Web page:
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The PJ Tatler

by
Mike McNally

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October 25, 2012 - 12:18 pm

Earlier today I reported at PJ Media on how I was able to make donations to Barack Obama’s re-election campaign, despite being a British citizen. PJ Media is still waiting for a response from the Obama campaign, but we’re not holding our breath. We’ve also been in touch with the Federal Election Commission and the Government Accountability Institute.

Last night I telephoned the Obama campaign’s donation compliance department. The staffer I spoke to said she would refund my donations, but was unable to explain why they had been processed. She hung up on me when I asked to speak with someone who was authorized to talk to the press. I spoke to a second staffer at Obama HQ in Chicago, who was more helpful. She took my details, and said someone from the press department would phone me back, but they’ve yet to do so.

I’ve also sent emails to the compliance department and the campaign’s press office asking them to comment on my report, and to explain why they continue to accept donations from non-U.S. citizens – and specifically, why they don’t require donors to supply the CVV (card verification value) number for their payment card.

I also contacted the Federal Election Commission. A spokesperson told me that campaigns are only required by law to file with the commission details of individuals contributing more than $200. And they are only required to make “best efforts” to verify the mailing address of those donors; so it’s hard to see how FEC analysts would be able to detect a contribution of, say, $500 from a foreign citizen if they simply supplied a false U.S. address, as I did. Campaigns are required to keep details of individuals contributing lower amounts on file.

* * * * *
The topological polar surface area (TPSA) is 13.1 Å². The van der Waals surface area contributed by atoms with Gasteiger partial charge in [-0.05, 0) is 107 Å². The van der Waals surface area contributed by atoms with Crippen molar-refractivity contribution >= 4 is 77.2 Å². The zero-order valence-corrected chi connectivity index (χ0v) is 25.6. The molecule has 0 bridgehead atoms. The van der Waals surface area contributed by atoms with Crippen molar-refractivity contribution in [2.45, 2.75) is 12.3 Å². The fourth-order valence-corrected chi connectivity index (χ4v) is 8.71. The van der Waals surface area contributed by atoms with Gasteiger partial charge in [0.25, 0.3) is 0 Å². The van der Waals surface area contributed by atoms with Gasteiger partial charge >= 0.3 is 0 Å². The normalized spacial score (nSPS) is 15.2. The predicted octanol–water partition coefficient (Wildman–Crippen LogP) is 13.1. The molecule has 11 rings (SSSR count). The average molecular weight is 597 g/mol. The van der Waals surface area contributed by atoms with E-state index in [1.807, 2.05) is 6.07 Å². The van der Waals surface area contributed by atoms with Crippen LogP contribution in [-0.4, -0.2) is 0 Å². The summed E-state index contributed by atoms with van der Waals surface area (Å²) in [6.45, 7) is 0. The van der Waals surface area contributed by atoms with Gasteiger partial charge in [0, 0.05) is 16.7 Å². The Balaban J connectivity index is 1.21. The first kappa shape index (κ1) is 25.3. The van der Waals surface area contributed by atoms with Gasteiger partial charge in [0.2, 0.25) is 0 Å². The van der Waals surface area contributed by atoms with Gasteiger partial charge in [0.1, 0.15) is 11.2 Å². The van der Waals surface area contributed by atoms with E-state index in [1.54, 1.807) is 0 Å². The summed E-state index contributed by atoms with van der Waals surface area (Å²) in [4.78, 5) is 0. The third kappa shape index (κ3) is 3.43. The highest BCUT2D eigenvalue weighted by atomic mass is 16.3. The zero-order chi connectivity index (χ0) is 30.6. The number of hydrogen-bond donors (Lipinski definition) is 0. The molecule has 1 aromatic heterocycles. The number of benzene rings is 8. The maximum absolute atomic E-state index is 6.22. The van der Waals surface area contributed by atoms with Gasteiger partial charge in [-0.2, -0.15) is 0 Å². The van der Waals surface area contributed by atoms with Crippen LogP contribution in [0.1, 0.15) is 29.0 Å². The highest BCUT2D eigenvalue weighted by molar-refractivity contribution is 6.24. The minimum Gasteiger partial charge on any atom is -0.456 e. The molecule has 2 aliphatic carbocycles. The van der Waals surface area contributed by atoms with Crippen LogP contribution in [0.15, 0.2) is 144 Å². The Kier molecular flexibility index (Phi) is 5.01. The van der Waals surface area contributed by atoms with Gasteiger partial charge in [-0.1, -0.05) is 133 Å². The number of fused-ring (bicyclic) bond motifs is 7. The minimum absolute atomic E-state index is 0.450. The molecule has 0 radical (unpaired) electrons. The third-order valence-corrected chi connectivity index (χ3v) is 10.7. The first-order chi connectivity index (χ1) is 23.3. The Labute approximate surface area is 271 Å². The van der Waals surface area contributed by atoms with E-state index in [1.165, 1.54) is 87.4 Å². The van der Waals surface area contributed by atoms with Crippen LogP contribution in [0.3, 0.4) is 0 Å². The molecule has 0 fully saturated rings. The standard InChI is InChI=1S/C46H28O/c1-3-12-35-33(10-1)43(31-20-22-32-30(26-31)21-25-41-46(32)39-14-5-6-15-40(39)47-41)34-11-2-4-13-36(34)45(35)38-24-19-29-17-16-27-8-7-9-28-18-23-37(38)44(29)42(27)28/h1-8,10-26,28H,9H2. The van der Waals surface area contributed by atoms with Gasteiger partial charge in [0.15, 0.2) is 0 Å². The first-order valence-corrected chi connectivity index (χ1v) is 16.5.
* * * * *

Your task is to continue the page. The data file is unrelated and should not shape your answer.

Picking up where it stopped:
The spokesperson could not comment on any investigations currently in progress, saying details would be confidential. She told me that if I wanted to file a complaint, I could do so through the FEC’s normal filing procedure.

It’s clear that the Obama campaign is exploiting cracks in a system that is not set up to detect multiple small-scale breaches of the law, despite that fact that numerous small donations could quickly add up to a substantial sum of money. There appears to be no mechanism for reporting, or for the FEC to investigate, such irregularities.

The current FEC regulations appear to be outdated, in that they haven’t kept pace with the increasing ease with which money can be transferred across international borders electronically. That in itself wouldn’t necessarily be a problem, but the aggravating factor here is that Obama is arguably the first “global” political figure, in that he inspires as much devotion in idealistic leftists and naïve young people in foreign countries as he does in a volunteer in Chicago.

If Obama’s legions of foreign admirers found that they could easily donate to his campaigns, why wouldn’t they do so? Looking back to four years ago – when his campaign was also accused of accepting foreign donations – Obama’s Berlin speech now begins to look like the first global fundraiser conducted by an American president, with the aim of soliciting donations from non-U.S. citizens.

The obvious remedy would be for the FEC to order all campaigns to require potential donors to supply the CVV number for their card, but as there’s currently no requirement for them to do this, such a move would presumably require a change in the law. And that would come too late to stop the Obama campaign collecting perhaps millions of dollars in illegal contributions, and spending it in their increasingly desperate bid to hold onto the White House.

On Friday, I’m due to speak with representatives of the GAI, who’ve been looking into the issue of illegal foreign campaign contributions for some time (their detailed report on the problem is here). Hopefully, PJ Media’s reporting will be able to help them in their efforts to put an end to this scandal.

Read part one of Mike McNally’s report on the Obama campaign’s illegal foreign donations here.

Mike McNally is a journalist based in Bath, England. He posts at PJ Tatler and at his own blog Monkey Tennis, and tweets at @notoserfdom. When he's not writing about politics he writes about Photoshop.
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